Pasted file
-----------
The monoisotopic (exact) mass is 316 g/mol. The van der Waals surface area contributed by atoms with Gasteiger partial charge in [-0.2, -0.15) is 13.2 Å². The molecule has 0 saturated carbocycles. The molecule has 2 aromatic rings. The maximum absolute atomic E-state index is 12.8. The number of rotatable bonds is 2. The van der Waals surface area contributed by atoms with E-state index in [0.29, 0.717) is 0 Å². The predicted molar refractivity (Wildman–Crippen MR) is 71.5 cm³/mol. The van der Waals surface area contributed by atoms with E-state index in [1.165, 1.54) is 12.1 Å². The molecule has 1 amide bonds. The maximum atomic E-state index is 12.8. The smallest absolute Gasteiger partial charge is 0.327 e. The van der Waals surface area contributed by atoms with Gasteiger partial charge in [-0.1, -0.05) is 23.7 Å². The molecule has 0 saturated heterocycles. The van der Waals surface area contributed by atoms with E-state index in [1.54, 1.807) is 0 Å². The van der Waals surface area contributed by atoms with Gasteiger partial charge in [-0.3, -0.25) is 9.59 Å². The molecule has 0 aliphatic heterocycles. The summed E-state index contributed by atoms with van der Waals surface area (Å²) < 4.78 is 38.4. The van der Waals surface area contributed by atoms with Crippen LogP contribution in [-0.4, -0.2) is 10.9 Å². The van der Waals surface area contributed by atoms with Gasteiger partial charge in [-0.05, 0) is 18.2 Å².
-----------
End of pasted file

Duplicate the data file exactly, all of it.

The monoisotopic (exact) mass is 316 g/mol. The van der Waals surface area contributed by atoms with Gasteiger partial charge in [-0.2, -0.15) is 13.2 Å². The molecule has 0 saturated carbocycles. The molecule has 2 aromatic rings. The maximum absolute atomic E-state index is 12.8. The number of rotatable bonds is 2. The van der Waals surface area contributed by atoms with E-state index in [0.29, 0.717) is 0 Å². The predicted molar refractivity (Wildman–Crippen MR) is 71.5 cm³/mol. The van der Waals surface area contributed by atoms with E-state index in [1.165, 1.54) is 12.1 Å². The molecule has 1 amide bonds. The maximum atomic E-state index is 12.8. The smallest absolute Gasteiger partial charge is 0.327 e. The van der Waals surface area contributed by atoms with Gasteiger partial charge in [-0.1, -0.05) is 23.7 Å². The molecule has 0 saturated heterocycles. The van der Waals surface area contributed by atoms with E-state index in [1.54, 1.807) is 0 Å². The van der Waals surface area contributed by atoms with Gasteiger partial charge in [-0.3, -0.25) is 9.59 Å². The molecule has 0 aliphatic heterocycles. The summed E-state index contributed by atoms with van der Waals surface area (Å²) < 4.78 is 38.4. The van der Waals surface area contributed by atoms with Crippen LogP contribution in [-0.4, -0.2) is 10.9 Å². The van der Waals surface area contributed by atoms with Gasteiger partial charge in [-0.05, 0) is 18.2 Å².